Then that’s quickly followed by a comment from the performer in her, “I would be better on Dancing With the Stars now than I was then—mentally and physically.”
Currently, Braxton works hard to manage her lupus with a combination of drug treatment and lifestyle modifications. “Here I am four years later, and I’m much better,” she says. She notes that she has learned how to properly manage the fatigue that’s part of being an entertainer. Today, Braxton pays careful attention to how many shows she can do over a certain time period, and she dresses properly for the weather. “My flares are fewer,” she says. “Summer is challenging, because with lupus the sun is not my friend, so I make sure I use sunscreen and things like that.”
To address the stress that’s also built into her hectic lifestyle, Braxton finds something to make her laugh, such as an Ellen DeGeneres comedy bit on TV. Beyond that, Braxton says, she tries hard to eat healthy, although she confesses she falls prey to the occasional BLT attack—she has to have “the swine” once in a while even though bacon is a no-no. “But I make sure I eat a cucumber salad a couple times each week,” she says. “Cucumbers keep inflammation down and cool your body off. And I drink aloe vera juice—not every day like I’m supposed to—I try to get it in at least twice each week.”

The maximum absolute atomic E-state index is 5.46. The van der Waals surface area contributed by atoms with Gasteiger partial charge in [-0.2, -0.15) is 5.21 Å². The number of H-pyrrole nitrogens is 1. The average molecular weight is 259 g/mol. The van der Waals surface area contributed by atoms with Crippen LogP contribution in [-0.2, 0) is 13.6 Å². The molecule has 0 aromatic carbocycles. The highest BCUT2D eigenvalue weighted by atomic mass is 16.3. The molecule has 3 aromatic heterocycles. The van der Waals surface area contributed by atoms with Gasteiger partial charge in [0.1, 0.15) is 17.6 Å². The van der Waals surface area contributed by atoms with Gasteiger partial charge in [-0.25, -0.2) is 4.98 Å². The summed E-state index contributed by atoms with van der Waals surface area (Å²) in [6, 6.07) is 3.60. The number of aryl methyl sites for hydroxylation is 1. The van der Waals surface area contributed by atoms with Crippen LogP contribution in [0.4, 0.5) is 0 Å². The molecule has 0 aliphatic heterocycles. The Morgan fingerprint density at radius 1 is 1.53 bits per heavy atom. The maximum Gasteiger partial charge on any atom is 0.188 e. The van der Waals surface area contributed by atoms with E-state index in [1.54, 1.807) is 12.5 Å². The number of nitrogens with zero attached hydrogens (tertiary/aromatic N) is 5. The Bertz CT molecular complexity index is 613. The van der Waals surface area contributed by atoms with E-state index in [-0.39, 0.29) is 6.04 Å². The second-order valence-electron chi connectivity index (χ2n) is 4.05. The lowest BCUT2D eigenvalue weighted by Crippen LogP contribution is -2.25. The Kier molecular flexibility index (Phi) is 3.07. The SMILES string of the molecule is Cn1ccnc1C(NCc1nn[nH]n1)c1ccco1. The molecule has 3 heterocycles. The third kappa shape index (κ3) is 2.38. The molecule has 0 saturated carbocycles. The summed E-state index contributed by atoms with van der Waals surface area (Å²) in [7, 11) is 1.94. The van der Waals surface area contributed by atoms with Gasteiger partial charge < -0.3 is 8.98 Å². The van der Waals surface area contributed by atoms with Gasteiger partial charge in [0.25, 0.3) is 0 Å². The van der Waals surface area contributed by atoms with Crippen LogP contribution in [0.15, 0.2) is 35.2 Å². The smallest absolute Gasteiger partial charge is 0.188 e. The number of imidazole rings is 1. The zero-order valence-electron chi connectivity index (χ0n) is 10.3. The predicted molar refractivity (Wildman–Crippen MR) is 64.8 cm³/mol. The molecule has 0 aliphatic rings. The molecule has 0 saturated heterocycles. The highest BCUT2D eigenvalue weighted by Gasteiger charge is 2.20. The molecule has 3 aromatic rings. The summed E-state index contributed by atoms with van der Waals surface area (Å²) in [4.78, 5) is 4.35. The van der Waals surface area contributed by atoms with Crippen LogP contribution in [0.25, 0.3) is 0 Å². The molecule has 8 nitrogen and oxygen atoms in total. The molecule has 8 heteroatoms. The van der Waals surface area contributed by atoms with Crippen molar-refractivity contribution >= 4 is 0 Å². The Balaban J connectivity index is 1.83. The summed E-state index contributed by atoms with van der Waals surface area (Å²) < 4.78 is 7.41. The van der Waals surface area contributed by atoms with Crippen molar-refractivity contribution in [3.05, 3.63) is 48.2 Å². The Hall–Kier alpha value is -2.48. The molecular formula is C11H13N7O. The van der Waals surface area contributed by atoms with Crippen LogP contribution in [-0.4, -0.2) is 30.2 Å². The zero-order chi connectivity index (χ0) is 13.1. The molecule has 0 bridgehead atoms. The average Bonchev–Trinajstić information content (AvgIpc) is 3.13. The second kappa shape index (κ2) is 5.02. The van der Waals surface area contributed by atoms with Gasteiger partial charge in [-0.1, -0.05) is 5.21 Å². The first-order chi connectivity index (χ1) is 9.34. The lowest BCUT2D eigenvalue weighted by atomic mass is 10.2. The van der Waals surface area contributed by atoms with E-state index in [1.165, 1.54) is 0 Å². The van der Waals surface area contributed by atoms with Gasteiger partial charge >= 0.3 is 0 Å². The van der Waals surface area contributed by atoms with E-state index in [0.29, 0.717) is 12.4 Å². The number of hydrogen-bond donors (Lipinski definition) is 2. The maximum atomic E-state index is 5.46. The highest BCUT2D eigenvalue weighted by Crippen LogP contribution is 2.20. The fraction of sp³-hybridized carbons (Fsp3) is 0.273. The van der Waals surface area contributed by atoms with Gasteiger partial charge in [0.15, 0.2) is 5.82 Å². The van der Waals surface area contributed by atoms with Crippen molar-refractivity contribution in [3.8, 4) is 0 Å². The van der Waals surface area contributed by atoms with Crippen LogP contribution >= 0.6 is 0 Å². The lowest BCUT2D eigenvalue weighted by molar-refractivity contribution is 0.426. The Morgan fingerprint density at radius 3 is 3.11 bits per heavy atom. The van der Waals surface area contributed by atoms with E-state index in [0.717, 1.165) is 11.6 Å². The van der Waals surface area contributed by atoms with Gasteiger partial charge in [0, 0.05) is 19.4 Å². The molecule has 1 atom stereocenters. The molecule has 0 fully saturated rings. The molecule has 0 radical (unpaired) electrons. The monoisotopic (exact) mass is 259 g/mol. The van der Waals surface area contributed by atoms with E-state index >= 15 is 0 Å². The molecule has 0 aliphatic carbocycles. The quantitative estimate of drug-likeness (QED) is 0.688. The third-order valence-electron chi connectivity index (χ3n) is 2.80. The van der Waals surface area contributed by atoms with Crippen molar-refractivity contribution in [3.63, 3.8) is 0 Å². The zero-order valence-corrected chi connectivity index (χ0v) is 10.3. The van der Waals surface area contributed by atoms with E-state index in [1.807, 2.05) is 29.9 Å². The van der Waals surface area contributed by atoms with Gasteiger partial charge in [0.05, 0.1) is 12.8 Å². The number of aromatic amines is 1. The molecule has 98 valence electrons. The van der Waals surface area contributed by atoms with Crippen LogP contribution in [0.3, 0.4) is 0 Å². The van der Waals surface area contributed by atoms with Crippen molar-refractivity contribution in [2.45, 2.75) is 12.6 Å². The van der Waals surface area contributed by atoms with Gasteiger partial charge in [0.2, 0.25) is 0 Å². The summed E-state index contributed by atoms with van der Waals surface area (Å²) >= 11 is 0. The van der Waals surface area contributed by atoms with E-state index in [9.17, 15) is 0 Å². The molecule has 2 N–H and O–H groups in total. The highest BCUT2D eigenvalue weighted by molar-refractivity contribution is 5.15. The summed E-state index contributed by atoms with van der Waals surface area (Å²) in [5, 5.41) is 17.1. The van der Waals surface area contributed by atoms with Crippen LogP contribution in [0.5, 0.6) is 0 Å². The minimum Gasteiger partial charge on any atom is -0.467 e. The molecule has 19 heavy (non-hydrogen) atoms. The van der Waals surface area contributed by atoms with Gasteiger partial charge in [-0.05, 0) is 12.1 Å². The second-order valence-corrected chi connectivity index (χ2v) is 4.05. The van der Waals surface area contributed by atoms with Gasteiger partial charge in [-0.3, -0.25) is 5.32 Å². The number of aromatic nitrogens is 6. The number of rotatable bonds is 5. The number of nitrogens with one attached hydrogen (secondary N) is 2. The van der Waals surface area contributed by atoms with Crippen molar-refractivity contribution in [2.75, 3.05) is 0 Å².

When she doesn’t eat well, Braxton says, she pays for it. “I get a little puffy and swollen,” she reveals. “When I eat better, my body and mind both feel better too.”